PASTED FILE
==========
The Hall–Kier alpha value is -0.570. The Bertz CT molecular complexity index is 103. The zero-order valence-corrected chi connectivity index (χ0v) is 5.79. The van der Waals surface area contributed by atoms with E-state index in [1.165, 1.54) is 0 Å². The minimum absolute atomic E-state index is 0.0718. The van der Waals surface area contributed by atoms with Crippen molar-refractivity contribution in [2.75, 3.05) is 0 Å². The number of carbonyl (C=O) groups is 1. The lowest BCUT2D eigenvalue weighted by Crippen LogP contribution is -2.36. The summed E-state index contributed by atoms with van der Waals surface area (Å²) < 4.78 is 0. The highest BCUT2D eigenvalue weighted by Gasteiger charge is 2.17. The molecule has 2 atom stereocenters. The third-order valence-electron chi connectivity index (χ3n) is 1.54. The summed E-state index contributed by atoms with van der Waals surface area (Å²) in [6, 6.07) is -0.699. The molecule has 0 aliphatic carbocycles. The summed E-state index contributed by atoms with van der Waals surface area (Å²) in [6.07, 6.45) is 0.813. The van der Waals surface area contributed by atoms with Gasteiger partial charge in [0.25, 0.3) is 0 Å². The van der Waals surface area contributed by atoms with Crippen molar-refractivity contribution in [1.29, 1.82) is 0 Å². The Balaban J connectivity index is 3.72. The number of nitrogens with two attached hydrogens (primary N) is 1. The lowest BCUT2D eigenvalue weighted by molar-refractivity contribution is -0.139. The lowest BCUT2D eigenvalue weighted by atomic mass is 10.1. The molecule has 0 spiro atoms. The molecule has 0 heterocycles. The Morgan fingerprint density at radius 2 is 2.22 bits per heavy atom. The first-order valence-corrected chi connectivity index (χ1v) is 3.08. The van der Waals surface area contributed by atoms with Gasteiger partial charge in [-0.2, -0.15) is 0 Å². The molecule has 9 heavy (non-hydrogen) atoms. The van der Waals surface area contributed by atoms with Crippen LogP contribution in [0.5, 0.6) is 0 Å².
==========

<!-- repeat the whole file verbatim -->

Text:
The Hall–Kier alpha value is -0.570. The Bertz CT molecular complexity index is 103. The zero-order valence-corrected chi connectivity index (χ0v) is 5.79. The van der Waals surface area contributed by atoms with E-state index in [1.165, 1.54) is 0 Å². The minimum absolute atomic E-state index is 0.0718. The van der Waals surface area contributed by atoms with Crippen molar-refractivity contribution in [2.75, 3.05) is 0 Å². The number of carbonyl (C=O) groups is 1. The lowest BCUT2D eigenvalue weighted by Crippen LogP contribution is -2.36. The summed E-state index contributed by atoms with van der Waals surface area (Å²) < 4.78 is 0. The highest BCUT2D eigenvalue weighted by Gasteiger charge is 2.17. The molecule has 2 atom stereocenters. The third-order valence-electron chi connectivity index (χ3n) is 1.54. The summed E-state index contributed by atoms with van der Waals surface area (Å²) in [6, 6.07) is -0.699. The molecule has 0 aliphatic carbocycles. The summed E-state index contributed by atoms with van der Waals surface area (Å²) in [6.07, 6.45) is 0.813. The van der Waals surface area contributed by atoms with Gasteiger partial charge in [0.25, 0.3) is 0 Å². The van der Waals surface area contributed by atoms with Crippen molar-refractivity contribution in [1.29, 1.82) is 0 Å². The Balaban J connectivity index is 3.72. The number of nitrogens with two attached hydrogens (primary N) is 1. The lowest BCUT2D eigenvalue weighted by molar-refractivity contribution is -0.139. The lowest BCUT2D eigenvalue weighted by atomic mass is 10.1. The molecule has 0 spiro atoms. The molecule has 0 heterocycles. The Morgan fingerprint density at radius 2 is 2.22 bits per heavy atom. The first-order valence-corrected chi connectivity index (χ1v) is 3.08. The van der Waals surface area contributed by atoms with Gasteiger partial charge in [-0.2, -0.15) is 0 Å². The molecule has 9 heavy (non-hydrogen) atoms. The van der Waals surface area contributed by atoms with Crippen LogP contribution in [0.5, 0.6) is 0 Å².